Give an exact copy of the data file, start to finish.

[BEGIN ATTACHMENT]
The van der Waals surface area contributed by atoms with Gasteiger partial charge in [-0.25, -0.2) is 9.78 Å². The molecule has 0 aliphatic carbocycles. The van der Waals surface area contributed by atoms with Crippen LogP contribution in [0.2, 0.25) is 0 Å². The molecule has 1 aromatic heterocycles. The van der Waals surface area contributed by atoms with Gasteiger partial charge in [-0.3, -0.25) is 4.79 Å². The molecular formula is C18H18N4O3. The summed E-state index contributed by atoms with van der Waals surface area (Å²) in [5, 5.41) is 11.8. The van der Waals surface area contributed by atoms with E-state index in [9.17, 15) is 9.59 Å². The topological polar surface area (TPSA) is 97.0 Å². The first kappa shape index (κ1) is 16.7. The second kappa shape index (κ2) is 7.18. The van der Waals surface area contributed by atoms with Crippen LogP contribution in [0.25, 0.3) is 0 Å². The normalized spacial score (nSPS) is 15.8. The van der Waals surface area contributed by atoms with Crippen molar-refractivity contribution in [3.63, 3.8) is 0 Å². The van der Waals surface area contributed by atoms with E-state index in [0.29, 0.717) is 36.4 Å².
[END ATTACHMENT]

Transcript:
The van der Waals surface area contributed by atoms with Gasteiger partial charge in [-0.25, -0.2) is 9.78 Å². The molecule has 0 aliphatic carbocycles. The van der Waals surface area contributed by atoms with Crippen LogP contribution in [0.2, 0.25) is 0 Å². The molecule has 1 aromatic heterocycles. The van der Waals surface area contributed by atoms with Gasteiger partial charge in [-0.3, -0.25) is 4.79 Å². The molecular formula is C18H18N4O3. The summed E-state index contributed by atoms with van der Waals surface area (Å²) in [5, 5.41) is 11.8. The van der Waals surface area contributed by atoms with E-state index in [9.17, 15) is 9.59 Å². The topological polar surface area (TPSA) is 97.0 Å². The first kappa shape index (κ1) is 16.7. The second kappa shape index (κ2) is 7.18. The van der Waals surface area contributed by atoms with Crippen LogP contribution in [0.25, 0.3) is 0 Å². The normalized spacial score (nSPS) is 15.8. The van der Waals surface area contributed by atoms with Crippen molar-refractivity contribution in [3.63, 3.8) is 0 Å². The van der Waals surface area contributed by atoms with E-state index in [0.29, 0.717) is 36.4 Å².